Gates: Security Over Features

 
 
By Dennis Fisher  |  Posted 2002-01-21 Email Print this article Print
 
 
 
 
 
 
 

Microsoft chief mandates about-face; plan met with skepticism and applause.

As the launch of Microsoft Corp.s critical .Net Framework nears, Bill Gates is kicking off an all-out effort to repair the companys reputation for poor security and reliability.

In an internal memo last week, Gates, chairman and chief software architect of the Redmond, Wash., company, articulated a broad-based plan to combat security and reliability problems in the companys products.

The e-mail, sent to Microsoft employees, outlined Gates vision for what he called Trustworthy Computing, a design, development and implementation philosophy that he hopes will restore some of the confidence that the companys persistent security problems have eroded in recent years.

"As software has become ever more complex, interdependent and interconnected, our reputation as a company has in turn become more vulnerable," Gates wrote. "Flaws in a single Microsoft product, service or policy not only affect the quality of our platform and services overall, but also our customers view of us as a company."

At the heart of the plan is a dramatic about-face for Microsoft, with Gates calling for security to be the companys highest priority, taking precedence over even functionality, which has long been the No. 1 concern for Microsoft developers.

Users, however, were less than optimistic about the companys sudden strategy shift.

"They have the capability to pull it off, but in light of their history, Im skeptical," said Steve Durst, research engineer at Skaion Corp., a software company in North Chelmsford, Mass. "I have a problem with them sacrificing everything in the name of usability. Their security is a catastrophe. A lot of the things that cause problems are just sloppy programming practices. Good coding could go a long way toward good security."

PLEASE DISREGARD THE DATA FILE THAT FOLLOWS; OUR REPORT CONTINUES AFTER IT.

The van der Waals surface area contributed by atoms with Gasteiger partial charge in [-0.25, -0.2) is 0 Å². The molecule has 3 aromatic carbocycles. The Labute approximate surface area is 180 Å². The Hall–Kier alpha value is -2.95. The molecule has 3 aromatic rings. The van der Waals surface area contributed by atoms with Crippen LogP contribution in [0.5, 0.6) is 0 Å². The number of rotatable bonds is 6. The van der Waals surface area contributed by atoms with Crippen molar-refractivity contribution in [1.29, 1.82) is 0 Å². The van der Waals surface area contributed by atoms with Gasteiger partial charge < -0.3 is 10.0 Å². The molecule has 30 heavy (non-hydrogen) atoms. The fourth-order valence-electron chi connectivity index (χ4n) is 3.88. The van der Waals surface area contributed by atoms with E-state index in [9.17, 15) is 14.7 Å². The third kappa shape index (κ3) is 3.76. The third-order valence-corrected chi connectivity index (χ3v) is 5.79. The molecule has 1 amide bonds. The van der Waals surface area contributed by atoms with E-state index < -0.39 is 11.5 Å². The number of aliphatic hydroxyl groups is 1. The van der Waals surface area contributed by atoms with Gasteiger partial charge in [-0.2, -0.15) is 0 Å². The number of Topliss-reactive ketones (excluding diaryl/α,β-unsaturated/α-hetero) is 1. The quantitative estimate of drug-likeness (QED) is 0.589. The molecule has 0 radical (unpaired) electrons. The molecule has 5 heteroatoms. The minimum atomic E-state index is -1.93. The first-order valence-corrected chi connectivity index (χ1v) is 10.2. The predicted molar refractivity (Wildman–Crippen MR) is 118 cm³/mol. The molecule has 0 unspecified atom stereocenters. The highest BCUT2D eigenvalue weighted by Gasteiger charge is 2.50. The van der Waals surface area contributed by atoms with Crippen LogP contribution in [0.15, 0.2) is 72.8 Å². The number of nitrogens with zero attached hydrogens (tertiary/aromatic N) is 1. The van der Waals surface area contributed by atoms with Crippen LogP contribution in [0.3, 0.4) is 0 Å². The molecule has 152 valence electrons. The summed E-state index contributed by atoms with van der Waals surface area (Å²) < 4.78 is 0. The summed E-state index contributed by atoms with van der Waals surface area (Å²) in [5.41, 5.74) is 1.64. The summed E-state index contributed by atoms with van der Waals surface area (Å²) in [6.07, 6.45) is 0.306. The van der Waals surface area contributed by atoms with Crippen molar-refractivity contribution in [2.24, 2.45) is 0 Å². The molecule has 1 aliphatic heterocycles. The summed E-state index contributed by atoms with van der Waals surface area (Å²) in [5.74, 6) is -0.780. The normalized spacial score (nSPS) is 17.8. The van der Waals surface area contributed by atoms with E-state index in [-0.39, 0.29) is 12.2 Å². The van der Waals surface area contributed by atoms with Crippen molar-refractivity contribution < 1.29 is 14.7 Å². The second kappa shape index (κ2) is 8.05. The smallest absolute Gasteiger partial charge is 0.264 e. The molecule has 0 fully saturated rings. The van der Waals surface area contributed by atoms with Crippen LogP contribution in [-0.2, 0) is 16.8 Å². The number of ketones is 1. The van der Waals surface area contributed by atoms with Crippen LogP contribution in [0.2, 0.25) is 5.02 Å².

Critics such as Durst point out that in the last six months alone, Microsoft products such as Outlook and Internet Information Services have been the vehicles for the Code Red and Nimda worms and the Goner and other viruses. Security researchers also recently have found several serious vulnerabilities in Internet Explorer.

This is not the first time Microsoft has made promises about improving its products security. Last spring, the company unveiled its Secure Windows Initiative and in the fall introduced its Strategic Technology Protection Partnership, both aimed at improving the security and reliability of software code. But the company has always returned to usability as its focus. No more, Gates said.

"In the past, weve made our software and services more compelling for users by adding new features and functionality and by making our platform richly extensible," Gates wrote. "Weve done a terrific job at that, but all those great features wont matter unless customers trust our software. So now, when we face a choice between adding features and resolving security issues, we need to choose security."

Such talk sits in stark contrast to past pronouncements from Gates and other Microsoft executives and has softened some of Microsofts harshest critics.

"This one comes from Gates himself," said Bruce Schneier, chief technology officer and founder of Counterpane Internet Security Inc., in Cupertino, Calif. "I congratulate Bill Gates on his willingness to move the company in this manner. To have Microsoft as a company focusing on security will make the Internet a safer place."

As part of the new security emphasis, any employee who contributes even a single line of code to .Net Framework will be trained how to write secure code, Microsoft executives said.

In his memo, which was meant for employees only but was later leaked to the press, Gates praised his companys work on .Net Framework but said that it could all be for naught.

"It has become clear that ensuring .Net is a platform for Trustworthy Computing is more important than any other part of our work," Gates wrote. "If we dont do this, people simply wont be willing—or able—to take advantage of all the other great work we do."

 
 
 
 
 
 
 
 
 
 
 

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